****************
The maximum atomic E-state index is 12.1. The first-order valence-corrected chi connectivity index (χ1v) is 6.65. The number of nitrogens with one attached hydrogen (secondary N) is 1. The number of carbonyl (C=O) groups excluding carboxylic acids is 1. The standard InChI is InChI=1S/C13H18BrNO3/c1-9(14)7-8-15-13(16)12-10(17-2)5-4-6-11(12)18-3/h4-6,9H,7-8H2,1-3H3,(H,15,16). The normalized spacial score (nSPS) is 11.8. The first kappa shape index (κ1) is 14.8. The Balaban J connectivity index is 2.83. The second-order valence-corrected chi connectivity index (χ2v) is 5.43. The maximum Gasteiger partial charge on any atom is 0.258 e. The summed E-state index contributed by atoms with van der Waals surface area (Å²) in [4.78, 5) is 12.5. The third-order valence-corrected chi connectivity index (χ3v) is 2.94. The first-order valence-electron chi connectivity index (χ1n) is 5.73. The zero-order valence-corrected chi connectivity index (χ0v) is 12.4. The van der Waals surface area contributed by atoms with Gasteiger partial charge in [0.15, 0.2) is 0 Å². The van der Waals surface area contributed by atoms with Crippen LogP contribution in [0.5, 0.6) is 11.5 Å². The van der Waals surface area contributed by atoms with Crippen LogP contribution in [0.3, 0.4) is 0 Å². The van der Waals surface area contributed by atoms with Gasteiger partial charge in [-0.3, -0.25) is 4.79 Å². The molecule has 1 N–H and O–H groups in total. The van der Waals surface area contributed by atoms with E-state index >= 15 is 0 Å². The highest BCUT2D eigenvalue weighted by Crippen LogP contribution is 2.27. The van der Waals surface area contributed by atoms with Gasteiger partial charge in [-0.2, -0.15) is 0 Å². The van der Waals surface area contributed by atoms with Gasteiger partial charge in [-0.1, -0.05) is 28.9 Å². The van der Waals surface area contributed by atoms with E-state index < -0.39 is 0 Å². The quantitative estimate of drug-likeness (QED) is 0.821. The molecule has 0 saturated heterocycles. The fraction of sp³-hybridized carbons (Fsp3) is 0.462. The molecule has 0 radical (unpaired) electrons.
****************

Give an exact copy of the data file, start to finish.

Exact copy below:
The maximum atomic E-state index is 12.1. The first-order valence-corrected chi connectivity index (χ1v) is 6.65. The number of nitrogens with one attached hydrogen (secondary N) is 1. The number of carbonyl (C=O) groups excluding carboxylic acids is 1. The standard InChI is InChI=1S/C13H18BrNO3/c1-9(14)7-8-15-13(16)12-10(17-2)5-4-6-11(12)18-3/h4-6,9H,7-8H2,1-3H3,(H,15,16). The normalized spacial score (nSPS) is 11.8. The first kappa shape index (κ1) is 14.8. The Balaban J connectivity index is 2.83. The second-order valence-corrected chi connectivity index (χ2v) is 5.43. The maximum Gasteiger partial charge on any atom is 0.258 e. The summed E-state index contributed by atoms with van der Waals surface area (Å²) in [4.78, 5) is 12.5. The third-order valence-corrected chi connectivity index (χ3v) is 2.94. The first-order valence-electron chi connectivity index (χ1n) is 5.73. The zero-order valence-corrected chi connectivity index (χ0v) is 12.4. The van der Waals surface area contributed by atoms with Gasteiger partial charge in [0.15, 0.2) is 0 Å². The van der Waals surface area contributed by atoms with Crippen LogP contribution in [0.5, 0.6) is 11.5 Å². The van der Waals surface area contributed by atoms with Crippen LogP contribution in [0.3, 0.4) is 0 Å². The van der Waals surface area contributed by atoms with Gasteiger partial charge in [-0.3, -0.25) is 4.79 Å². The molecule has 1 N–H and O–H groups in total. The van der Waals surface area contributed by atoms with E-state index >= 15 is 0 Å². The highest BCUT2D eigenvalue weighted by Crippen LogP contribution is 2.27. The van der Waals surface area contributed by atoms with Gasteiger partial charge in [-0.2, -0.15) is 0 Å². The van der Waals surface area contributed by atoms with Gasteiger partial charge in [-0.1, -0.05) is 28.9 Å². The van der Waals surface area contributed by atoms with E-state index < -0.39 is 0 Å². The quantitative estimate of drug-likeness (QED) is 0.821. The molecule has 0 saturated heterocycles. The fraction of sp³-hybridized carbons (Fsp3) is 0.462. The molecule has 0 radical (unpaired) electrons.